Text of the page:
2. Process is a means to an end.
I am quite a process driven person. I think that has to do with my regimented Singaporean education… or just my insane need for control. But that’s a story for another day! What I’ve learnt recently is that part of being a good PM is to not miss the product-forest whilst in the process-trees. (To get this analogy perfectly right I had to google a proper definition of the original.)
Let me clarify. Process is a means to an end to best understand problems. The most interesting problems tend to be the large, tangled up, feels-like-i-am-wandering-into-a-maze-with-my-eyes-half-closed kind of messy. This means that mapping it (as a Product-Person should) often requires quite a lot of “cleaning”. For example: scrolling through rows of data, recording interviews, listing out use cases, creating spreadsheets, and coding feedback. However, I feel like it’s quite easy to forget that these processes are really just there to help you to better understand problems.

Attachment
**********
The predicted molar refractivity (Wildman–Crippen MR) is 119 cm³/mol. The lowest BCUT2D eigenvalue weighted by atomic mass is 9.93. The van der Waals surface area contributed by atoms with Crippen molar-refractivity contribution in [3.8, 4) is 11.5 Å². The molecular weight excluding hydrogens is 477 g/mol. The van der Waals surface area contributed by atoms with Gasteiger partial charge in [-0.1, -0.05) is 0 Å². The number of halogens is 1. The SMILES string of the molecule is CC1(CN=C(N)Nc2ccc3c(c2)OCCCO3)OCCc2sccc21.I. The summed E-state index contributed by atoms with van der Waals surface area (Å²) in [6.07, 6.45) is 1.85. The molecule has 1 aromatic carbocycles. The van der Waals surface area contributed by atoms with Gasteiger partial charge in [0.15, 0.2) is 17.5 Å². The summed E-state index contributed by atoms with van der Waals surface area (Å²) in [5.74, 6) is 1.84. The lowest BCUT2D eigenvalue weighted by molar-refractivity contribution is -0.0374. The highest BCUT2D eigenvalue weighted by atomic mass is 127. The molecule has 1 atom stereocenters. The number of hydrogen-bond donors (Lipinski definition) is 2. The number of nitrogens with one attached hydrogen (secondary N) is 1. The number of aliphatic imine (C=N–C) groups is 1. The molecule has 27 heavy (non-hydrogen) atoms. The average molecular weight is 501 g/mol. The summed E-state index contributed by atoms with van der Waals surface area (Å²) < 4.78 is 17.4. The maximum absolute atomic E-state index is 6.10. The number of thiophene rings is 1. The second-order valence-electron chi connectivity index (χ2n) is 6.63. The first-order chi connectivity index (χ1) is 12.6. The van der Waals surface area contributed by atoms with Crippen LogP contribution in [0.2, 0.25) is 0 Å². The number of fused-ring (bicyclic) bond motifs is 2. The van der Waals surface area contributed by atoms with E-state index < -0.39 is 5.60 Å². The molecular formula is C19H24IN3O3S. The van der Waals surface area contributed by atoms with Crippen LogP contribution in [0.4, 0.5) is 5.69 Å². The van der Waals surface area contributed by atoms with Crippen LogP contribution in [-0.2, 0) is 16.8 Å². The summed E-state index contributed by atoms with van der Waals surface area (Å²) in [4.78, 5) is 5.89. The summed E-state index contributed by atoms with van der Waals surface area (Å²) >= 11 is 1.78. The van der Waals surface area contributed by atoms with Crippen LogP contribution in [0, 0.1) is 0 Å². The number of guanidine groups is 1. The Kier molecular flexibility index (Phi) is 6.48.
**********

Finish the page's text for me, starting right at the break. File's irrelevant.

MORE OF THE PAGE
The word “help” here is crucial, because it is easy to get bogged down in the all the process to the point where it no longer helps, but hinders. You start to feel that you have to do the same repetitive things just to be consistent, even though the product/ team outgrows the need for it. You have to furiously take loads of notes during feedback sessions, when actually it might just make sense to fully engage in the conversation and decide what new frustrations the user is facing and why. You start to consider every single “what if” in order to roll out the perfect feature — but forget that what’s important is that users start… using.
A fast growing team and company should expect that as the team, product, and strategy changes so should the processes that are meant to support them. If we want to be innovating, changing, and creating — the processes we use should be a means to an end but nothing more.